The national picture was not much different and from 2001-2007, use of traditional heroin declined among adolescents, while federal heroin arrests fell by 32%. Oxycontin had taken its place and was popularly dubbed “hillbilly heroin.”
In Florida, pill mills pushing the drug became an epidemic in their own right. In 2010, the state was labelled the pill mill capital of the United States, with 856 pain clinics and 1,516 overdose deaths that year alone.
By that time, Purdue was taking a fair amount of flak for its marketing of the drug and had been trying to overhaul its image for a few years. In 2007, the company plead guilty to misleading doctors about the addictive nature of the drug, agreeing to pay $600 million in fines for defrauding and misleading the public. However, the damage had been done.
The second major factor that led to a boom in Oxycontin prescriptions during the early 2000s was its ability to address a key issue for doctors themselves as they faced evaluations – the pain score.
Used as a measure of an individual’s level of pain, scores range from 0-to-10, with 10 being the worst possible pain and 0 being no pain at all. Doctors are sometimes judged on the collective score of their patients, leading to increased pain medication prescriptions in order to get the scores down.
“I was taught in residency, you give people as much pain medicine as they need,” Massachusetts-based Dr. Ruth Potee told Anthony Bourdain on his CNN show Parts Unknown. “You get them out of pain, we’ll judge your hospital, we’ll judge your emergency room based on your pain scores. That’s how we were taught. And we were also told these medicines aren’t all that addictive. We started handing out pills like crazy.”
The epidemic spread to all corners of the American landscape, but it hit insured, middle class suburbanites as hard as anyone.
[pullquote align=”full” cite=”” link=”” color=”” class=”” size=””]“One hundred million Americans have chronic pain. So we did a disservice as doctors and as prescribers.
We went forth with it and said prescribe it to everyone, they won’t get addicted. We know what we are doing. Guess what? We didn’t know what we were doing.”
Dr. Ruth Potee[/pullquote]
Author Sam Quinones released a new book in 2015 titled, “Dreamland: The True Tale of America’s New Opiate Epidemic,” in which he outlined how the need to address pain went from sympathy for suffering cancer patients to a willingness to prescribe pills for anything. The following excerpt is from an interview Quinones did with Al Jazeera America:
Back in the 1980s and well into the 1990s, they developed a kind of pain revolution in this country that held that we were a country in pain. And what’s more is that we had the tools to deal with it in the form of prescription opioid pills – Vicodin, Percocet, oxycodone later. Science [said] that if you used these pills to treat pain that they would be – the buzzword was – virtually non-addictive.
It was on that basis that specialists, pain specialists, aided by pharmaceutical companies, convinced an entire generation of doctors to use these pills for pain of all kinds. First, it was terminal cancer pain; no one really felt that that was a bad idea. People were dying in agony. We needed to use these pills to relieve their suffering during their last and final days – clearly a decent and humane thing to do.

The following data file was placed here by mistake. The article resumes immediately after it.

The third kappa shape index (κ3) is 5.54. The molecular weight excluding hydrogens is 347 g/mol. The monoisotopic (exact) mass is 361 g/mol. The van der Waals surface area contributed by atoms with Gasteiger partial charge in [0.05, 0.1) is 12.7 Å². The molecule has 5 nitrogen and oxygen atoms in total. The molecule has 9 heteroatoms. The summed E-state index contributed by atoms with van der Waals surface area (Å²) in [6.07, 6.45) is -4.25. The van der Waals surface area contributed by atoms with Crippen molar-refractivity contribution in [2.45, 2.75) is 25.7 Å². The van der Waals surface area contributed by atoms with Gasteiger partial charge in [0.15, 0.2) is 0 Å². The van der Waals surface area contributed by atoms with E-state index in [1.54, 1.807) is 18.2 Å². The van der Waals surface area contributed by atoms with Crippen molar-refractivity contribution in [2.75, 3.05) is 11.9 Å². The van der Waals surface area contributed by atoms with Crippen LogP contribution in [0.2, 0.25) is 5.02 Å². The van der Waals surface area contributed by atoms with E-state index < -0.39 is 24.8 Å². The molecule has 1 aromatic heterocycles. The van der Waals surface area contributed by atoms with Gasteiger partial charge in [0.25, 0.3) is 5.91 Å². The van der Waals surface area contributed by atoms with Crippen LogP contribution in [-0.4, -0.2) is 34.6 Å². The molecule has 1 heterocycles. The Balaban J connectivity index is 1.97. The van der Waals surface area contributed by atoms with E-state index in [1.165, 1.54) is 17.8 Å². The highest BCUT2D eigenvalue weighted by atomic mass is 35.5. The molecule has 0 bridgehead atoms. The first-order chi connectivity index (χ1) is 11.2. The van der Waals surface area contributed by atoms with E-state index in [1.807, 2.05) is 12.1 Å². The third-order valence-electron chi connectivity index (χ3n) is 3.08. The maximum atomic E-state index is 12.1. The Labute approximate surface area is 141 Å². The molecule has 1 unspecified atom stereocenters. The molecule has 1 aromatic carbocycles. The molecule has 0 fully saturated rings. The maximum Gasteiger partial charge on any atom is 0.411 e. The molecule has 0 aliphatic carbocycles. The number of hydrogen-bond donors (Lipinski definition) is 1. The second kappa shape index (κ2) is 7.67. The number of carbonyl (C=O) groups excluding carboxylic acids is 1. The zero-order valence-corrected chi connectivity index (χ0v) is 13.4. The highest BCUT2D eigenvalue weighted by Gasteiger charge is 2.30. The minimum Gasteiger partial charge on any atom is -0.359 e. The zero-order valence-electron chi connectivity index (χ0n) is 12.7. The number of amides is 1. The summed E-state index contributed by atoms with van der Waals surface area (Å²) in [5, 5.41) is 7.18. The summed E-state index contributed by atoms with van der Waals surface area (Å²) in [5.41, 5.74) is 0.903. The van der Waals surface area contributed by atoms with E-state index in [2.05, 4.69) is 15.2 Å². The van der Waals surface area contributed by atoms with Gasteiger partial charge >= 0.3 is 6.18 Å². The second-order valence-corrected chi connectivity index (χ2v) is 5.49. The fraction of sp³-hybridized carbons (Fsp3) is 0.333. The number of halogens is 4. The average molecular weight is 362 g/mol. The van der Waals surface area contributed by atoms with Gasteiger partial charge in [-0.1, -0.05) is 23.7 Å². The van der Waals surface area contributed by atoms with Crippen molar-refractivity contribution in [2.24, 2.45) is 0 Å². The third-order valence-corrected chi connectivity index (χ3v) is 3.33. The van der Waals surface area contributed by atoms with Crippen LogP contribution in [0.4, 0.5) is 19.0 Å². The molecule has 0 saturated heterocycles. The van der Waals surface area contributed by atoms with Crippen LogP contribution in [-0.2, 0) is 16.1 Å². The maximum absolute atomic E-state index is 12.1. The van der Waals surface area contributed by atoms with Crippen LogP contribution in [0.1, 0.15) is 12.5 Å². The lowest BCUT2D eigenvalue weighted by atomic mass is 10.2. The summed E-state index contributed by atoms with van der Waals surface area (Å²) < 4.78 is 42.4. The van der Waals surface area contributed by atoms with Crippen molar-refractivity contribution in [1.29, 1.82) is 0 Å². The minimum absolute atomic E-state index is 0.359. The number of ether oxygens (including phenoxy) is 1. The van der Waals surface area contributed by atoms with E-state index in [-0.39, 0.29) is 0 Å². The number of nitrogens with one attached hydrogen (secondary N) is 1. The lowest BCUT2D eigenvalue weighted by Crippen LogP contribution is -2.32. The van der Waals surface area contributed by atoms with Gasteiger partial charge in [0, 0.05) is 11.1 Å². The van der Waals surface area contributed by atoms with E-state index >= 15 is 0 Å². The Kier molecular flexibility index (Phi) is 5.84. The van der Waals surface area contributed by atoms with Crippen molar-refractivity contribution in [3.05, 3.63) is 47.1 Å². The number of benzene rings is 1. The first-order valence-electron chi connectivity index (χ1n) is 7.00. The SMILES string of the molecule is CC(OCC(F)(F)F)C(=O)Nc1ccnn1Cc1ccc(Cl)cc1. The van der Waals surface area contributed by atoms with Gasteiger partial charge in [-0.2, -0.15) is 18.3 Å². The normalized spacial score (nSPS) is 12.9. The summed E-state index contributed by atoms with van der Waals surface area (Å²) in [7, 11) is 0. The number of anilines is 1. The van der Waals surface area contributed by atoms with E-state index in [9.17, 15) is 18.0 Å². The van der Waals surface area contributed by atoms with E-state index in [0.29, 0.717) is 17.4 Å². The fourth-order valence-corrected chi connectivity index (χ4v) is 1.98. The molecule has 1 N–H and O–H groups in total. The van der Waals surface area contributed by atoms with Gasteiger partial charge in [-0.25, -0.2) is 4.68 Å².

But then, that pendulum kept swinging to the point at where it became pills for the chronic pain, pills for all kinds of surgeries, pills for extracting wisdom teeth, athletic problems, all kinds of things like that. And this led to an enormous rising sea level, as a way that I put it in my book, of pills all across the country, in every corner of the country.
DEA Crack Down
The Drug Enforcement Administration began crackdowns on pill mills in 2011 during an operation they called “Pill Nation.” In a single operation, agents closed down 38 pill mills that were turning around hundreds of thousands of dollars’ worth of prescriptions a day.
Despite the increased enforcement efforts, this version of heroin continues to kill thousands of Americans. According to a 2015 report from the Centers for Disease Control and Prevention, more than 16,000 Americans die annually from prescription opioid overdoses.
But the increase in law enforcement strategies and seizures to combat the epidemic has, in fact, made pills harder to come by and doctors more reluctant to write the scripts.
Change of Formula
Under pressure from the federal government, Purdue began attempting to address the issues surrounding the abuse of its popular drug and how it was being used as the DEA closed in on its unscrupulous prescribers. The company felt it needed to take measures in order to keep the doctors prescribing Oxycontin unconcerned over the status of legitimate practices as law enforcement scrutiny became more widespread.
By 2010, Purdue reformulated the drug so that it couldn’t be crushed. If mixed with water, it would turn into a gelatinous substance not suitable for injection. While there are still opioids that are not abuse resistant, the abuse resistant reformulation of oxycodone tablets has changed the marketplace. With fewer abuse resistant pills available and the street price of oxycodone ranging upwards of $1 per milligram, maintaining a pill addiction is more expensive than ever.
This combination of factors has once again led to a sharp increase in the use of the opiate’s inexpensive street counterpart – heroin. But the epidemic facing the country today looks much different than it did in previous decades and centuries.